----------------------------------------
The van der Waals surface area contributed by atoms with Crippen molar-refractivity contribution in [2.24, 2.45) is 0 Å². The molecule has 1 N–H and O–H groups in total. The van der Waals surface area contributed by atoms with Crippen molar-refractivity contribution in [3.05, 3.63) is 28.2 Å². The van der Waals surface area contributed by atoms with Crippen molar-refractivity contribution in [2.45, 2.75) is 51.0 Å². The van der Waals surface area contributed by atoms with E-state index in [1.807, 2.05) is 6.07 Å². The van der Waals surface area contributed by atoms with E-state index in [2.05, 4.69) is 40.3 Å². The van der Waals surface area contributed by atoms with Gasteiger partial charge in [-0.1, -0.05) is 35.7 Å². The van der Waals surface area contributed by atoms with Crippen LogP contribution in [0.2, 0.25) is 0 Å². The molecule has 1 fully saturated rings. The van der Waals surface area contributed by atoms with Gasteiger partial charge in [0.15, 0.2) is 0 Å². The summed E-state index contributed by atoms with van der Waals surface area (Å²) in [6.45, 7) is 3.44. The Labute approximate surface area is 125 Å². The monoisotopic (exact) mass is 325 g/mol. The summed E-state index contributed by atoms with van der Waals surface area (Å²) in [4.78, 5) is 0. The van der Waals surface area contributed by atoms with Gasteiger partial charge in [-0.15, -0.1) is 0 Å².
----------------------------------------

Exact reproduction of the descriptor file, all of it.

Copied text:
The van der Waals surface area contributed by atoms with Crippen molar-refractivity contribution in [2.24, 2.45) is 0 Å². The molecule has 1 N–H and O–H groups in total. The van der Waals surface area contributed by atoms with Crippen molar-refractivity contribution in [3.05, 3.63) is 28.2 Å². The van der Waals surface area contributed by atoms with Crippen molar-refractivity contribution in [2.45, 2.75) is 51.0 Å². The van der Waals surface area contributed by atoms with E-state index in [1.807, 2.05) is 6.07 Å². The van der Waals surface area contributed by atoms with E-state index in [2.05, 4.69) is 40.3 Å². The van der Waals surface area contributed by atoms with Gasteiger partial charge in [-0.1, -0.05) is 35.7 Å². The van der Waals surface area contributed by atoms with Crippen LogP contribution in [0.2, 0.25) is 0 Å². The molecule has 1 fully saturated rings. The van der Waals surface area contributed by atoms with Gasteiger partial charge in [0.15, 0.2) is 0 Å². The summed E-state index contributed by atoms with van der Waals surface area (Å²) in [6.45, 7) is 3.44. The Labute approximate surface area is 125 Å². The monoisotopic (exact) mass is 325 g/mol. The summed E-state index contributed by atoms with van der Waals surface area (Å²) in [4.78, 5) is 0. The van der Waals surface area contributed by atoms with Gasteiger partial charge in [-0.15, -0.1) is 0 Å².